Home » Be Interesting: Don’t Buy The 911, Buy An Aston Martin Vantage Instead

Be Interesting: Don’t Buy The 911, Buy An Aston Martin Vantage Instead

Aston Martin Vantage Ts
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There are too damn many Porsche 911s out there, reckons Aston Martin, and it’s come up with a new take on its best weapon to take ‘em on: the new Vantage. With more power, a sharper look, and the company’s latest logo stamped on the nose, the latest ‘entry-level’ Aston isn’t mucking about.

Aston’s been using the Vantage name for decades now. It used to mean ‘the fast one’ in a lineup, but then it became a car of its very own. It was the mid-aughts when it was thrown onto the back of a smaller, more nimble (ish) car designed to bring new people to the brand, and to stick a middle finger up at the 911. The car that launched in 2005 did decent numbers, and stuck around for 12 years. Over its run, just shy of 25,000 of them left Gaydon, which, for Aston, is lots. It helps that there were numerous versions of it as time went on–the 6.0-liter V12 was as gloriously batshit as it sounds.

Vidframe Min Top
Vidframe Min Bottom

Replacing it wasn’t an easy job–lots of people liked the old one–but Aston had a decent crack at it. This time with turbocharged Merc-sourced grunt and a less traditional face, it did pretty well, but it didn’t seem to ‘do the do’ in the same way as the old one. Admittedly neither were as agile, well made, or dynamically excellent as the German they were designed to take down. The latest car, Aston hopes, is.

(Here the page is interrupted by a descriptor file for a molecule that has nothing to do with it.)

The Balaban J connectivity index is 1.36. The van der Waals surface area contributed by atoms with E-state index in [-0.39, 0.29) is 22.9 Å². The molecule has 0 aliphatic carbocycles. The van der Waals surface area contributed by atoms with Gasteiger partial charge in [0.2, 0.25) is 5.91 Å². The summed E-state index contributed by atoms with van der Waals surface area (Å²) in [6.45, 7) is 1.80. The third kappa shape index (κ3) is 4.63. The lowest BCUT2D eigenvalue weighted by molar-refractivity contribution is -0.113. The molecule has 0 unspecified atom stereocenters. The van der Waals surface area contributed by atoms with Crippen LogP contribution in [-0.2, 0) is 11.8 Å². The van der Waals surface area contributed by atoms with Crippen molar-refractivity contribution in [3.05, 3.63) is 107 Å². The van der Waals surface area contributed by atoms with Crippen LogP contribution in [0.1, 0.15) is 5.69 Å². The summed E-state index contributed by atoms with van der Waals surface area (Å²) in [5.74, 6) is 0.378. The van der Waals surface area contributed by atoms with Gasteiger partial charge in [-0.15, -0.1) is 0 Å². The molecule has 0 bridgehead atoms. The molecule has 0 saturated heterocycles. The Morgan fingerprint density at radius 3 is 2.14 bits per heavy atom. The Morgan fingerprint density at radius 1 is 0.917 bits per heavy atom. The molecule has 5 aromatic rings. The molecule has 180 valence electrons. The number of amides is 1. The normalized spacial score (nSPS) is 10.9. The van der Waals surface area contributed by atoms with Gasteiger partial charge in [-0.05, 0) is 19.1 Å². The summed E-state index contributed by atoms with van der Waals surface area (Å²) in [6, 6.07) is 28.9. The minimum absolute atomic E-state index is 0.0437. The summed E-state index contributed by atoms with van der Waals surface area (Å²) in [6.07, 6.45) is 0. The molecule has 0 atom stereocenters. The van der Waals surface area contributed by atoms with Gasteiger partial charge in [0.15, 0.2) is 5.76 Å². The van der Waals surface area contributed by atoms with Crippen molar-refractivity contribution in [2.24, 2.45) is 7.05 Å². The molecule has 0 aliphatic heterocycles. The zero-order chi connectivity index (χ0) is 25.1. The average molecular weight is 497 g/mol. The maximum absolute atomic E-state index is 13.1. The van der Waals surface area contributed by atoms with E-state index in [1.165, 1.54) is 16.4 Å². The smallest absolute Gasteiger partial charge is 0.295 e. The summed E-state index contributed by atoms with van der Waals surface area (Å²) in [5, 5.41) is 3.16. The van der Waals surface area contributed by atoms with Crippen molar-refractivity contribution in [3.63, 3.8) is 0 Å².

[Full disclosure: Aston Martin asked if I’d like to fly from London to Seville, stay at a nice hotel, eat nice food, and drink nice things, and then go driving in its car on road and track. It’s a tough life, being an autojourno.]

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What’s New Then?

Aston Martin Vantage 658As far as newness goes, it sits on broadly the same setup as its immediate predecessors, but with a raft of quite aggressive changes. Power’s up to 656 bhp and torque hits 590 lb-ft. By Aston’s stopwatch, it’ll clip 60 mph from rest in 3.4 seconds, and hit 202 mph. All that’s thanks to a 4.0-liter twin-turbo V8 firing power to the rear wheels via a tweaked eight-speed automatic gearbox.

Aston Martin Vantage 640

Its interior is no longer a gentle look back at what Merc’s COMAND system used to be like. It wasn’t terrible, but it wasn’t what you’d hope for from, well, Aston Martin. Now it’s equipped with a digital instrument binnacle, and a big-ish touch screen, and, get this, real actual buttons that do stuff!

The screen is reserved for things you don’t need to interact with urgently, while your buttons adjust useful things like music volume, damper stiffness, and tailpipe loudness (two prods of the button turns it red and will make you do a big silly grin). There’s even a big twisty knob around the start button that’ll let you select your drive modes. A pleasing mix of digital and analog, then.

The new interior ‘do’ isn’t just focussed on the tech, but on luxury as well. Aston’s keen to up its image a little–while it’s already very much a top tier brand, it wants to be… more. And it wants to be up there performance-wise as well. A ‘lil bit of everything, basically.

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Astonmartinvantage©photomaxearey 9979